One of the last of Selkirk's sons, however, was a freshman sire of 2017, and he achieved a notable career landmark last weekend when getting not one but two stakes winners. Cityscape's racing and pedigree profile suggested that it would be with his three-year-olds and older horses that he would get his best results, while still getting some two-year-old winners of course, and that, depending on the mares, they could come over a wide range of distances.
Cityscape was a notable miler, a Group 1 winner over nine furlongs and showing a possible stamina limitation when only fourth to Nathaniel in the Group 1 Eclipse Stakes. And yet had he been assessed in a Timeform essay through the eyes of a 1971 perspective, excellence at a mile would likely not have been predicted – he ran only at that distance at two and followed a nine-length win with second place in the Group 2 Royal Lodge Stakes.
Like his grandsire, Cityscape achieved a peak Timeform rating of 127. Selkirk was on 129.
The first stakes winner for Cityscape was Dan's Dream, who beat prior pattern scorer Tajaanus by a length and a quarter in the Group 3 Dubai Duty Free Stakes (registered as the Fred Darling Stakes) over seven furlongs at Newbury last Saturday. Then the Adrian Keatley-trained gelding The Broghie Man made it two with victory in the Listed Committed Stakes over five and a half furlongs at Navan the following day.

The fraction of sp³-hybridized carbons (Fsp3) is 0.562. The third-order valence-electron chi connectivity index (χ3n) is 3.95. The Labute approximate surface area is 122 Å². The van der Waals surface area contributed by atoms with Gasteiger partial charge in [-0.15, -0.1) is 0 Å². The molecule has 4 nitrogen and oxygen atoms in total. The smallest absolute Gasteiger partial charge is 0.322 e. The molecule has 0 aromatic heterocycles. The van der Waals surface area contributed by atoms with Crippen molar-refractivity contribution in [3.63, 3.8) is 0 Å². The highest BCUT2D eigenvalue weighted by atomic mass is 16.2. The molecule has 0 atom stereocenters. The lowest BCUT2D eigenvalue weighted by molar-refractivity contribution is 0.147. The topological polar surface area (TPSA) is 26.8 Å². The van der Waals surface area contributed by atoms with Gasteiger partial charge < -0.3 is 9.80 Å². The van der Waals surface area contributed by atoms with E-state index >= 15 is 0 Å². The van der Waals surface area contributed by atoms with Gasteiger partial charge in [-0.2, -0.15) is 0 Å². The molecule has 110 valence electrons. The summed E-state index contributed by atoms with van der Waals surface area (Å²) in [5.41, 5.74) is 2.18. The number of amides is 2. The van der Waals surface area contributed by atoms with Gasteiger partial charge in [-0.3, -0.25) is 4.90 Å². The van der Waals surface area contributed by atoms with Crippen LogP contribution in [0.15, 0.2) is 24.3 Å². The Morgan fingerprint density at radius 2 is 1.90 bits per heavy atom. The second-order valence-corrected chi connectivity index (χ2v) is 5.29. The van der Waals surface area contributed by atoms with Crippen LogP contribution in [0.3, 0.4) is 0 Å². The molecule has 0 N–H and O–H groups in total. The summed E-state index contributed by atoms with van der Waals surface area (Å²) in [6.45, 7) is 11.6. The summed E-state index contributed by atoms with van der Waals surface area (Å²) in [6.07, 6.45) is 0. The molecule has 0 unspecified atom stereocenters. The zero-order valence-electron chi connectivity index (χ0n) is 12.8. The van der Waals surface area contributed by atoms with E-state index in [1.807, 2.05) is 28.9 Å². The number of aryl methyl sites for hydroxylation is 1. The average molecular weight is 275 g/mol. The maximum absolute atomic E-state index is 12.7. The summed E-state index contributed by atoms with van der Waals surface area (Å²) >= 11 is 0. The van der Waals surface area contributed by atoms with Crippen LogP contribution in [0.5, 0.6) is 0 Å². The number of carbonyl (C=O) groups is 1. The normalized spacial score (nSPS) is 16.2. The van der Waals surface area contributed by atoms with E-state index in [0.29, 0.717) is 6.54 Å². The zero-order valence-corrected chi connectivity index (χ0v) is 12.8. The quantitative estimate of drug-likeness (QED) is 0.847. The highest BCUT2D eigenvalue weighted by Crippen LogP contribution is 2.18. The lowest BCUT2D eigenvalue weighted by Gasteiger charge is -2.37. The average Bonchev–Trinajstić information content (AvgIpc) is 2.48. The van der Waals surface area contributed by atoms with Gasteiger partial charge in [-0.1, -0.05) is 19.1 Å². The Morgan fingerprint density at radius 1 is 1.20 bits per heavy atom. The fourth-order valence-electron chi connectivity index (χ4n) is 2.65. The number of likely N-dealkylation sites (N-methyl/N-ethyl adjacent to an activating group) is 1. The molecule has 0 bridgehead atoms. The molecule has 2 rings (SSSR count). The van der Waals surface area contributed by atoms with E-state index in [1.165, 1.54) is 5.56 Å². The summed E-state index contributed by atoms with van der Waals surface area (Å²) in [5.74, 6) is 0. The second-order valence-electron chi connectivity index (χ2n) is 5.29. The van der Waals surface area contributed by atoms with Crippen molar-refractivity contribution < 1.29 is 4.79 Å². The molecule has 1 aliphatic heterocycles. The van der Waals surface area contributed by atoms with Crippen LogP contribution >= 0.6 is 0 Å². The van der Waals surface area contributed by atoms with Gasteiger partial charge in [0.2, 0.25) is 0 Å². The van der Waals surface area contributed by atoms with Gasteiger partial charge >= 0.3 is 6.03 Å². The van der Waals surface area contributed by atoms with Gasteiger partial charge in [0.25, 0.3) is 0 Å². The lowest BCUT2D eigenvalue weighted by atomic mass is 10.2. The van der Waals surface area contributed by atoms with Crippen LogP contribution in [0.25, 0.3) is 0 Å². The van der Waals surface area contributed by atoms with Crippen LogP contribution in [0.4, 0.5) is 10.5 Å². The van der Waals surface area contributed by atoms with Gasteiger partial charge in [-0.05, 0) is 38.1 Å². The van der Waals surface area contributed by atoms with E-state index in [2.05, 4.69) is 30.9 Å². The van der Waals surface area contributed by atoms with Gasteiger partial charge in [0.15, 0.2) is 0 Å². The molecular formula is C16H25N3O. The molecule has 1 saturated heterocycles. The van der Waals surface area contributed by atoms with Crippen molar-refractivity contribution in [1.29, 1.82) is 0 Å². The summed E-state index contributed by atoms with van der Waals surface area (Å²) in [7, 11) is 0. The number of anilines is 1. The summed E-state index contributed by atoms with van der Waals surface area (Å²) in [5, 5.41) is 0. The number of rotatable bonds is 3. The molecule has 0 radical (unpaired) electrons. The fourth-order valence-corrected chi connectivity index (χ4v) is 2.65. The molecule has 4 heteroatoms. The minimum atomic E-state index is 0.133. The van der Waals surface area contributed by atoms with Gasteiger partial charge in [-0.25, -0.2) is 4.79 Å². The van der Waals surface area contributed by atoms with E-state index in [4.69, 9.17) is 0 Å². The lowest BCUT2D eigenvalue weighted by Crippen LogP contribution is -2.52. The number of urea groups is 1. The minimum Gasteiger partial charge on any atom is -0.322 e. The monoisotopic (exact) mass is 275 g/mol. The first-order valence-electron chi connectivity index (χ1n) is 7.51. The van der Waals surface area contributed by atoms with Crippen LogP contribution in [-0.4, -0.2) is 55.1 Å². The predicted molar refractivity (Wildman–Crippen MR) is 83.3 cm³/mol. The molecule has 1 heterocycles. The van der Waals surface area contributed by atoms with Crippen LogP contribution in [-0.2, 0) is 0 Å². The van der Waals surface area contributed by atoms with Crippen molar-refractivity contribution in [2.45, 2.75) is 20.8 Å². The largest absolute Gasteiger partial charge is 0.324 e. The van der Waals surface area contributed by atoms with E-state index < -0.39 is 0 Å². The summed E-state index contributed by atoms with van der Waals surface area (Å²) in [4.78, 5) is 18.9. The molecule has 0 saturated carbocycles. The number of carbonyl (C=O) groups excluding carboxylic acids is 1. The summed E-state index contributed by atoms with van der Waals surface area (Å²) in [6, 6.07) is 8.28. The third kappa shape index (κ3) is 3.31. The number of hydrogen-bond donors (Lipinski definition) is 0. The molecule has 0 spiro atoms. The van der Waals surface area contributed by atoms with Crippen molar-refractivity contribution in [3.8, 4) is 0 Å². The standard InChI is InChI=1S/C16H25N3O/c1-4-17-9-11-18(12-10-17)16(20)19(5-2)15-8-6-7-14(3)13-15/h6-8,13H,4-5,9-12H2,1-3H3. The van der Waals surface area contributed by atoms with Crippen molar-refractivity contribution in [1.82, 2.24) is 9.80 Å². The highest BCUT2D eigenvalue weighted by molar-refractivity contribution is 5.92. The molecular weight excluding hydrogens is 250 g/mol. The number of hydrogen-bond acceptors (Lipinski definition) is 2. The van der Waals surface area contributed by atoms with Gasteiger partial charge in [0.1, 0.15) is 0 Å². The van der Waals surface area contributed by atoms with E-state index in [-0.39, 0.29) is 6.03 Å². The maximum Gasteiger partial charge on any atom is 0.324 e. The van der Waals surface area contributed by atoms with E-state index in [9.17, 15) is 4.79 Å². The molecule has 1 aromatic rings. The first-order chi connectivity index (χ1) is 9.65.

Dan's Dream, who is trained by Mick Channon, finished fourth over six furlongs at Chepstow in mid-July, was not see out again until taking a five and a half-furlong contest by four and a half lengths at Bath in late March, and she is now a contender for Group 1 honours, albeit with plenty more improvement required.
She holds entries in the Group 1 Tattersalls Irish 1000 Guineas, Group 1 Commonwealth Cup and Group 1 Coronation Stakes.
The January-born brown filly was bred by Hunscote Stud, she the first foal out of an unraced mare called Royal Ffanci (by Royal Applause), and her grandam, Madamoiselle Jones (by Emperor Jones), is a winning half-sister to Penkenna Princess (by Pivotal).
That filly won the Listed Oh So Sharp Stakes at Newmarket and was runner-up in the Group 2 Rockfel Stakes as a juvenile, added the Group 3 Fred Darling Stakes at three, and then failed by the narrowest of margins to beat Saoire in the Group 1 Irish 1000 Guineas at the Curragh.
Their half-brother Salut Saint Cloud (by Primo Dominie) stayed farther and, in addition to six wins from 10 to 16 and a half furlongs on the flat, he won several times over obstacles, notably the Grade 2 Summit Junior Hurdle at Lingfield.
They are all out of Tiriana (by Common Grounds), who did not win but whose eight successful siblings included Head Over Heels (by Pursuit Of Love), who was a five-furlong listed scorer at two in England.
On pedigree and the manner in which she won at Newbury, Dan's Dream should stay a mile, and it will be fascinating to find out how high in the rankings she can go. Her sire is also at a promising stage of his career and he, Cityscape, could be the one to revive Sharpen Up's line. Time will tell.